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Lukasz Gaszewski

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Everything posted by Lukasz Gaszewski

  1. I am not sure if this is the most relevant section, but I cannot think of where else to put it. Here are the ribbon bars of Marshal of Tank Forces Mikhail Katukov from his uniform of early 1970s. I am trying to identify the ribbon marked with the red ellipse. Maybe somebody can help. I will owe a lot.
  2. Lukasz Gaszewski

    Marshal Katukov's ribbon - please help

    I am not insisting that it is from Czechoslovakia, I am only saying that some details point out it can be. Please note that such circles with the country lands' coats of arms can be found in the Czechoslovak war crosses as well. Also the reverse of the pre-WWII Order of the White Lion holds such coats of arms and the intertwined "CS" letters. And I am sure, too, that if it is Czechoslovak, it is nothing official and most likely issued very soon after the war. Unfortunately the photo is too blurred to see more. And something that has come to me right now: and what if it is the reverse of the medal?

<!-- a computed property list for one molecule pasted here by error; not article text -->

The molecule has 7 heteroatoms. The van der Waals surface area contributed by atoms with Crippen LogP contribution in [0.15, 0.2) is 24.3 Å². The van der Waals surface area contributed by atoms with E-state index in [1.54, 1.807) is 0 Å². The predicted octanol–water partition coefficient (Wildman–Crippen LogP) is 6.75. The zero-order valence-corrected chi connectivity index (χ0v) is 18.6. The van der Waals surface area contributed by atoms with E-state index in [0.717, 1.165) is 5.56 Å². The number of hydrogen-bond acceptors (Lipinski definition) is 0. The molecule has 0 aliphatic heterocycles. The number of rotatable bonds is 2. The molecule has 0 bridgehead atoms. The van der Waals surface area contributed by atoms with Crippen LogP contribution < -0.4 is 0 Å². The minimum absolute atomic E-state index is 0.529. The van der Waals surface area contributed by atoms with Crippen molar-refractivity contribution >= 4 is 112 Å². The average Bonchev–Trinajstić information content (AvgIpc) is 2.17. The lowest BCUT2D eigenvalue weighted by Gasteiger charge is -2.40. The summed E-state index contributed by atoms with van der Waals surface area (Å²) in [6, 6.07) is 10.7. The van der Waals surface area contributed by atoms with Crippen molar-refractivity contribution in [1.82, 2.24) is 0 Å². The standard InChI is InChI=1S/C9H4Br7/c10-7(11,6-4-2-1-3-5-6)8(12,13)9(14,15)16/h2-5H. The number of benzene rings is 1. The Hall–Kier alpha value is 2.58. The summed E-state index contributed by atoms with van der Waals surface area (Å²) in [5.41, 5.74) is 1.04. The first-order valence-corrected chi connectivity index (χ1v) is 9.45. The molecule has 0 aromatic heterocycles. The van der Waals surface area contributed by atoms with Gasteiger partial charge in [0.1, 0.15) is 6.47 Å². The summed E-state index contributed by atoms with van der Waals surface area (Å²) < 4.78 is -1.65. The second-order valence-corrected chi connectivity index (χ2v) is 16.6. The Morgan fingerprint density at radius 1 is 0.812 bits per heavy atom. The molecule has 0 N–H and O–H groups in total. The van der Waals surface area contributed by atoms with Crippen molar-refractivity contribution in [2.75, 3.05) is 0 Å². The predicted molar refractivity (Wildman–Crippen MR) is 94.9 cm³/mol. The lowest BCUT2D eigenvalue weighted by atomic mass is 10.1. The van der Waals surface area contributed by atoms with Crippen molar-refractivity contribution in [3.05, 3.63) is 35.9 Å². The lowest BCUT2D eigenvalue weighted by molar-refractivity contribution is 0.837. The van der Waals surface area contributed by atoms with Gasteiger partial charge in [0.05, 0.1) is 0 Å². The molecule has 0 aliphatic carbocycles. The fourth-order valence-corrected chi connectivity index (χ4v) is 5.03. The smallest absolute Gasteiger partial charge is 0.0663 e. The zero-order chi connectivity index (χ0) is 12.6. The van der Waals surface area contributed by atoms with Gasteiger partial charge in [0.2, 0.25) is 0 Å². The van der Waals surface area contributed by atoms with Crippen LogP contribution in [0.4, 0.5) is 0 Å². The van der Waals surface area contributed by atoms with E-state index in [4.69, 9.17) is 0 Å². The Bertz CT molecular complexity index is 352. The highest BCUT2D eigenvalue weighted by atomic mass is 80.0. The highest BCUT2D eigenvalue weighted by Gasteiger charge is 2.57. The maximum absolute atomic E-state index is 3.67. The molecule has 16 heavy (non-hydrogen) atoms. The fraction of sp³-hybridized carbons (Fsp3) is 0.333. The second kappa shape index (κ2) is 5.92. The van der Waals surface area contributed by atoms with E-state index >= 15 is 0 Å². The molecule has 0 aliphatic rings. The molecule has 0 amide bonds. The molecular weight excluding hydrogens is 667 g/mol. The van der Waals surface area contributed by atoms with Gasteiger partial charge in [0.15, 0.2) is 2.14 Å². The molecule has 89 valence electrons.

3. Lukasz Gaszewski

    Marshal Katukov's ribbon - please help

    Thank you very much for all your responses. I haven't been here for a while. I am still unable to identify the decoration, but I have done some further research, which (hopefully) will finally help identify it. First, I have found out that the same decoration was conferred to another Soviet military leader, general Ivan Fedyuninsky (1900-1977). Enclosed are the ribbon bars from Fedyuninsky's jacket. The ribbon of the said decoration is the one before last, just before the Czechoslovak "Brotherhood in Arms" medal. I have also found an official photo of Fedyuninsky and been able to isolate the decoration, which is a fairly large round medal. Unfortunately, the quality of the photo does not allow to see many details, still it has a large circle in the middle, surrounded by five smaller circles. Judging from the fact that it is next to another Czechoslovak medal, I am more and more convinced that it is from Czechoslovkia as well. The five small circles may represent the five historical country's lands: Bohemia (Czechia), Slovakia, Silesia, Moravia and Carpathian Ruthenia (which they were forced to cede on the USSR after the war). That something within the upper circle may look like the Slovakian coat of arms and there can be intertwined "CS" letters inside the central circle. Hope this may help. Good luck in further hunting!